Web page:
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Public Rejects Illness Model of Schizophrenia

MEDIA RELEASE October 16, 2006

Public Rejects Illness Model of Schizophrenia

The November edition of a prominent scientific journal, Acta Psychiatrica Scandinavica, includes a review of international studies of how the public understands the causes of schizophrenia. The review, of 37 studies from 17 countries (including Australia, New Zealand and Britain), concludes that:

"Internationally, the public, including patients and carers, have been quite resilient to attempts to promulgate biogenetic causal beliefs, and continue to prefer psychosocial explanations and treatments".

The causes cited most often include stress, poverty, family problems and child abuse and neglect. This contrasts with biological psychiatry's belief that schizophrenia is a brain disease with a strong genetic component.

The other significant finding is that in the rare instances that lay people do adopt a medical model, "Biogenetic causal beliefs and diagnostic labelling by the public are positively related to prejudice, fear and desire for distance".

Currently many destigmatisation programmes, often funded by pharmaceutical companies, try to teach the public to adopt an illness model. The reviewers conclude, however, that:

"An evidence-based approach to reducing discrimination would seek a range of alternatives to the 'mental illness is an illness like any other' approach", adding that "Destigmatisaion programmes may be more effective if they avoid decontextualised biogenetic explanations and terms like 'illness' and 'disease', and increase exposure to the targets of the discrimination and their own various explanations".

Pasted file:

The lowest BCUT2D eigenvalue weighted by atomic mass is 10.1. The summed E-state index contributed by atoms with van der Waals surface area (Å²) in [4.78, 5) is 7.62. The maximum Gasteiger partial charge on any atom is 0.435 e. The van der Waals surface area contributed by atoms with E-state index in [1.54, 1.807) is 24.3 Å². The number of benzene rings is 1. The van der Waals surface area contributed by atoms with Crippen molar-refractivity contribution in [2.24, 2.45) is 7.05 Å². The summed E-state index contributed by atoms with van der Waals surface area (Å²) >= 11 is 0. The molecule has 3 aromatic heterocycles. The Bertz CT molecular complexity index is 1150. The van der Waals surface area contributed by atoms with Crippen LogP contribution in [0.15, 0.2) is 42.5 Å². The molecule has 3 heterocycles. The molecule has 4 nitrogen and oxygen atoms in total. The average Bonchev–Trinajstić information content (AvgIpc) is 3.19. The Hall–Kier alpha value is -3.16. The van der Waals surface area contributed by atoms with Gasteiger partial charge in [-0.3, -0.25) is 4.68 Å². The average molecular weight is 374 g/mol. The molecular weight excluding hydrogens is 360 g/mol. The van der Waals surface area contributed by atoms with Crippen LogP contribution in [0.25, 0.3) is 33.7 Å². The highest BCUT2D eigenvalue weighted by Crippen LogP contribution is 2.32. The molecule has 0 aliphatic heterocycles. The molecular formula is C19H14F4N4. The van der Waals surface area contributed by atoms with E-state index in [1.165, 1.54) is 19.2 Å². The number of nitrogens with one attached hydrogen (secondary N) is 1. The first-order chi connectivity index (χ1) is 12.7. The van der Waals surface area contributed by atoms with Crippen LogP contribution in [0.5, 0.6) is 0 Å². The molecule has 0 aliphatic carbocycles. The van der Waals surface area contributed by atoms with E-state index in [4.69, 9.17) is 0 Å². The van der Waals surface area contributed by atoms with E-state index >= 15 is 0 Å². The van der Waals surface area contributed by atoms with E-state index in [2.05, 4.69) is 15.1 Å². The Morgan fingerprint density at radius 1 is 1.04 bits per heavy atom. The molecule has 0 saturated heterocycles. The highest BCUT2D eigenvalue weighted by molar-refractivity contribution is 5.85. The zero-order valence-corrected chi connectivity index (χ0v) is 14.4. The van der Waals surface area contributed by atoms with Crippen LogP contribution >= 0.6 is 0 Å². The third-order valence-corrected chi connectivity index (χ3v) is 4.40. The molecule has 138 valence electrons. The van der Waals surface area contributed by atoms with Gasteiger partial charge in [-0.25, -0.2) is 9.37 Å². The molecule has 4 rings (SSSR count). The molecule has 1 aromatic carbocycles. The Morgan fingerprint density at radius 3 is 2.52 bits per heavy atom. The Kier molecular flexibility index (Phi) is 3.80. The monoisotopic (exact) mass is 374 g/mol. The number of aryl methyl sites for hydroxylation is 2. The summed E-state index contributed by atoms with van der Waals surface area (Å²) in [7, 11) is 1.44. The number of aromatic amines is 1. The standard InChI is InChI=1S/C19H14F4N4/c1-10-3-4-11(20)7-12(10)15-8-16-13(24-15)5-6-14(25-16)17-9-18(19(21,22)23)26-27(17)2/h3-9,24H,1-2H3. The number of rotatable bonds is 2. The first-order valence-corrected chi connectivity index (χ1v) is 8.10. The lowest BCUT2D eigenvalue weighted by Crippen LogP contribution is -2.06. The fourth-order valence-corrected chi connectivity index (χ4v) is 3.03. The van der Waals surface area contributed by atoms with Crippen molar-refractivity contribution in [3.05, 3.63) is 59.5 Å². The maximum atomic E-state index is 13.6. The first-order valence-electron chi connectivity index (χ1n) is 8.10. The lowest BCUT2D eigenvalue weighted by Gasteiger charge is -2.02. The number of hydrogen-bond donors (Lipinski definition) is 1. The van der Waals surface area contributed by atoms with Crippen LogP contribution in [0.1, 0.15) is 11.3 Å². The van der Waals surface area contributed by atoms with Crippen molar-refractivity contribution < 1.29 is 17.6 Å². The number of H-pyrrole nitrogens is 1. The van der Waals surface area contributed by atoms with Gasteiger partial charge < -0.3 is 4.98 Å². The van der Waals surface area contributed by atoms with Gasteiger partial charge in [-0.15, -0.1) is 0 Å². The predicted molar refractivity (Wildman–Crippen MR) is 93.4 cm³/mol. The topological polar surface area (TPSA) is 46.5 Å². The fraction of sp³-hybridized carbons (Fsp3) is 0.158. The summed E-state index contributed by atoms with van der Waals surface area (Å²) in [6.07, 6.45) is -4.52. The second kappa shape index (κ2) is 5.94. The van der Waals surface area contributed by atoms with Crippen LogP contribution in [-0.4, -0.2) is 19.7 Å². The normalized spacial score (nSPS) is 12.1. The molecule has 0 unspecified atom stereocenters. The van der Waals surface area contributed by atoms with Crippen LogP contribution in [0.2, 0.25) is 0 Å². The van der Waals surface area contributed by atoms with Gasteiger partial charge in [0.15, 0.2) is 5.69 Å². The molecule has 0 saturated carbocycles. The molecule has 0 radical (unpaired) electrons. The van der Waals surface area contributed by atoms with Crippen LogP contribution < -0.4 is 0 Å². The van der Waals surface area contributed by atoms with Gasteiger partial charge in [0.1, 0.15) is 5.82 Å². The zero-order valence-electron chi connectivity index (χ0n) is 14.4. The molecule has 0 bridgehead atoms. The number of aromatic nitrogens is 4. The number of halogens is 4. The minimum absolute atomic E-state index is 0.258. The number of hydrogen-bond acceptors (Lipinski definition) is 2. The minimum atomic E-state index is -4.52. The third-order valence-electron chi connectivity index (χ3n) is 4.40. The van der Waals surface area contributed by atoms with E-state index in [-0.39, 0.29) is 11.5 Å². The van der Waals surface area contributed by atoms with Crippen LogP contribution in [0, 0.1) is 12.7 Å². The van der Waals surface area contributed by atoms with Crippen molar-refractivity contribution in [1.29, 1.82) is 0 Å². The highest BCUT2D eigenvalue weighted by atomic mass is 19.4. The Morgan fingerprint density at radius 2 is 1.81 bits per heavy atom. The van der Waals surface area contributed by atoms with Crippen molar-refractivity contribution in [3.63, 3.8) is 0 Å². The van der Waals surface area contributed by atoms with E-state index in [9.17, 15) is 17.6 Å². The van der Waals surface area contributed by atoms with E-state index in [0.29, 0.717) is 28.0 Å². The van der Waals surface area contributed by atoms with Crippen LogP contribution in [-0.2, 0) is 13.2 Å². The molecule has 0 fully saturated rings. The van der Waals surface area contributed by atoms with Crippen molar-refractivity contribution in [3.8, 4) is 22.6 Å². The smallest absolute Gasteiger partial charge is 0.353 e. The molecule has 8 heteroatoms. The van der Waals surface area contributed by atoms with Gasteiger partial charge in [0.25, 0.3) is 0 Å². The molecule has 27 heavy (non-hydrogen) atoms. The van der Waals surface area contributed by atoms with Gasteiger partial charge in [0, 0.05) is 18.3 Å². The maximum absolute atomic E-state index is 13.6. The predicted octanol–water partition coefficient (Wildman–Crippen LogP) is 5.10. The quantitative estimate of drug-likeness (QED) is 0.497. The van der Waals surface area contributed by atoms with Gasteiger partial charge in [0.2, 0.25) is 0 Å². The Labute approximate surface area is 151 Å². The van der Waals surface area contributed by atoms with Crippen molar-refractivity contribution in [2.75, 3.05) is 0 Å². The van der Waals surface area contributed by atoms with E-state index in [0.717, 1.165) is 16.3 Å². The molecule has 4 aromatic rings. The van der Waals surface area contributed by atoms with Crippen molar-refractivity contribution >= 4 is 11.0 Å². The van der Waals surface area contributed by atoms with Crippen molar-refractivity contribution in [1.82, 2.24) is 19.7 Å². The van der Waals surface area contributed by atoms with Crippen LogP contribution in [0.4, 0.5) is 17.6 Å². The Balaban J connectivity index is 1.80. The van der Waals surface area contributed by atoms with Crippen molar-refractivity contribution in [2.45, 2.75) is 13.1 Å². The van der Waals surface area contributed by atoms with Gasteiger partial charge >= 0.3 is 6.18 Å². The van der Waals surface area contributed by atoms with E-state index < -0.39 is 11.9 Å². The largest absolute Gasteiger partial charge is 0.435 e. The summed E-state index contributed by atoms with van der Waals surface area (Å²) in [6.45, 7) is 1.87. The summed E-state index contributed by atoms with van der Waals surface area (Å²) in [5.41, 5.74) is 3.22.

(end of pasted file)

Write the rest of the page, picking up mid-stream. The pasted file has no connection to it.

The paper's first author is Dr John Read, editor of the controversial book 'Models of Madness", which argues that schizophrenia is an understandable response to adverse life events and documents the role of the pharmaceutical industry in promulgating a simplistic biological approach. Last year Acta Psychiatrica Scandinavica published his review of the fast growing number of studies showing that child abuse is a cause of schizophrenia.

Dr Read: "What these two papers suggest, taken together, is that the public may have a better grasp of the causes of hallucinations and delusions than some of us mental health experts". "All the social causes cited by the public have recently been substantiated by well designed international studies"

"There are two major implications to be drawn. Firstly, all the efforts to educate the public to adopt a biological ideology about mental health have been at best a waste of money and, more probably, extremely damaging in terms of increasing stigma and prejudice. Secondly, mental health services need to move away from the rigidly biological emphasis on drugs and shock therapy and embrace a more evidence-based, balanced and humane approach to understanding and treating human distress".

Dr Read will present the findings of the review at mental health conferences in Auckland and Los Angeles in November.

"Prejudice and schizophrenia: A review of the 'mental illness is an illness like any other' approach". Acta Psychiatrica Scandinavica, 2006, 114, 303-318. John Read. (Department of Psychology, The University of Auckland) Nick Haslam (Department of Psychology, The University of Melbourne) Liz Sayce (Disability Rights Commission, London) Emma Davies (Institute of Public Policy, Auckland University of Technology)

ENDS

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